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DEAD MAN WINTER

DAVID HUCKFELT

Tuesday, December 03
Show | 8pm // Doors | 7pm
$25
21+ SHOW


DEAD MAN WINTER

Furnace marks a whole lot of firsts for the accomplished songwriter. It’s his first time putting his long-running, popular string band, Trampled by Turtles, on hiatus to focus all of his efforts on a more personal project. It’s his first time speaking so plainly and literally about something happening in his private life. And it’s his first time dedicating an entire record to a single topic — a topic so significant and intimate that he questioned whether or not he should even release it into the world.

“I’m not even that big of a fan of breakup records, myself,” he says. “I mean, there’s some I really love. Like Blood on the Tracks, fuck, I love it. But it was just kind of a necessary — that’s the only way I know how to let it out. It would have been pretty hard to write about anything else at the time.” There is palpable sadness and moments of poignant reflection, to be sure, but Furnace also propels Simonett forward with an undeniable sense of newfound freedom. At some points, like on the upbeat third track, “Red Wing Blue Wing,” you could describe the music as downright rollicking.

Like many of his contemporary songwriting peers, Simonett turned to his art to process the feelings that were swirling inside of him. “Right when we split up I went on this huge creative tear, and wrote a bunch,” he remembers. “And then as everything kind of settled in and the process started moving, life got really complicated, and it shut down for a long time. So I did something I’ve never done before: I went on a writing retreat. In the middle of winter, last winter, I went to this cabin in Finland, Minnesota, just like me in this little cabin for the week, with snow up to the windows and 20 below the whole time, and just wrote. And when I got to that place, I couldn’t stop it.”

Ultimately, Simonett found the relief he was hoping for when it came time to make the record. Unsatisfied with the piecemeal approach that he used to cobble together the first draft of the album, Simonett rounded up his longtime friends from the Minneapolis roots rock scene — drummer JT Bates, guitarist Erik Koskinen, bassist Tim Saxhaug (also of Trampled by Turtles), and pianist Bryan Nichols — to record the album live to tape. The five of them holed up in the historic Pachyderm Studio in Cannon Falls, Minn., a ski chalet-like studio nestled deep in the woods where legendary albums like Nirvana’s In Utero were recorded.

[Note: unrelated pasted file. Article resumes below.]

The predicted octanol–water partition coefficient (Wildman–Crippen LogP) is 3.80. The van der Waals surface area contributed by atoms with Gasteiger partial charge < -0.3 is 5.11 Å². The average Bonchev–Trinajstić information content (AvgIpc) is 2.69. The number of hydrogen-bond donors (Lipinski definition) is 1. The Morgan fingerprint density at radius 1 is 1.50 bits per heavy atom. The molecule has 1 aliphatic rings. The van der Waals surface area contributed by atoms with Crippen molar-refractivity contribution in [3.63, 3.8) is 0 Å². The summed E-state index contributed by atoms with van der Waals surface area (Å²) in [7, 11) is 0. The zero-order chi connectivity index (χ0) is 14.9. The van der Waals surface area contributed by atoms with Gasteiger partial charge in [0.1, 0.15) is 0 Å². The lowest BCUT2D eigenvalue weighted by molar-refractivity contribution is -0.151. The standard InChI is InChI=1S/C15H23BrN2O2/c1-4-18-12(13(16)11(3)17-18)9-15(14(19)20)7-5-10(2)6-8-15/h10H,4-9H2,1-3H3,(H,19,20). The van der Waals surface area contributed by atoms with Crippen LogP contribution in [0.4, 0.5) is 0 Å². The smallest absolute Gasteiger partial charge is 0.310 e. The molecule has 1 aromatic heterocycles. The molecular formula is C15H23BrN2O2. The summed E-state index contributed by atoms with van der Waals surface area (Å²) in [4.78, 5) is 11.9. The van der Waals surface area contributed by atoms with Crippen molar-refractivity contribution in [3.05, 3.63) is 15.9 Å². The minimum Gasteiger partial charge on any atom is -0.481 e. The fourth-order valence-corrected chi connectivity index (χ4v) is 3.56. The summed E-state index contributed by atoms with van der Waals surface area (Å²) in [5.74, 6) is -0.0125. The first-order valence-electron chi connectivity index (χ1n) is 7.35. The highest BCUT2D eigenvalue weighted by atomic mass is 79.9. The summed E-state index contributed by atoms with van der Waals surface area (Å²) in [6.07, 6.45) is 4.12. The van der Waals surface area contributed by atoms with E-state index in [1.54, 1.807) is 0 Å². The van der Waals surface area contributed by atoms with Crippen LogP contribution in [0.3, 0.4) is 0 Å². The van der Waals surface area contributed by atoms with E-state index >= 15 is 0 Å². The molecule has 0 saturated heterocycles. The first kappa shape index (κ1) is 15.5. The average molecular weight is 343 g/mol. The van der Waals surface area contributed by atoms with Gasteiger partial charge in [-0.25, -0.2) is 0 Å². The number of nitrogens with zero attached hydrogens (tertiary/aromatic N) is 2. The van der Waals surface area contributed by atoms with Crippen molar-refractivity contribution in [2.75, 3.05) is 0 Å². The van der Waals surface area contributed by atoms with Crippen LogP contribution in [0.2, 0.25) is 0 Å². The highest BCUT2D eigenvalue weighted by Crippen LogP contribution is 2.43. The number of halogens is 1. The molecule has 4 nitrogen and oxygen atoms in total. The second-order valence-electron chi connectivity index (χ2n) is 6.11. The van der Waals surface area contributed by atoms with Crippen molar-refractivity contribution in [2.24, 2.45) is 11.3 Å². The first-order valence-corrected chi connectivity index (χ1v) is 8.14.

“Making the album was this one great week — we just shut ourselves off in Pachyderm. We lived down there for the time. I don’t think I checked my email for like five days, it was awesome,” he says. “The vibe was just to make it feel like we’re playing in a room together. That can be a really joyful way to record. And then I had to go back to my lawyer’s office, you know? So I really treasure that.”


DAVID HUCKFELT

In the fall of 2017, David Huckfelt left behind the familiar—the comfort of his home in Minneapolis; the camaraderie of his critically acclaimed band, The Pines; the luxuries of heat, hot water, and electricity—and relocated to Isle Royale, America’s most remote and least visited national park in mighty Lake Superior. Six hours by boat off the Michigan coast, Isle Royale is the largest island in the world’s largest freshwater lake, an isolated stretch of wilderness seemingly forgotten by the 20th century (to say nothing of the 21st).

There, as an Artist In Residence selected by the National Park Service, Huckfelt spent ten hours a day for two straight weeks writing in solitude, channeling the mysterious and lonesome island’s spirits into his stunning debut solo album, Stranger Angels.

“The island is surrounded by 300 smaller islands, decrepit lighthouses and abandoned mines, lined with shipwrecks, ghosts, and the stories of the northern Ojibway, fisherman, and early settlers,” Huckfelt reflects. “I brought a mountain of notebooks and poetry and history books with me”, says Huckfelt, “and for the first time in nearly a decade, I found the solitude, depth, range, danger, beauty, and inspiration to go all kinds of places in my writing that I hadn’t had the space to visit before. With a sense of place so strong, it was less like an anchor and more like a launching pad to free up and access all kinds of places from throughout my life. It’s easy to travel anywhere in your mind in that kind of solitude, your whole experience rises up from the deep.”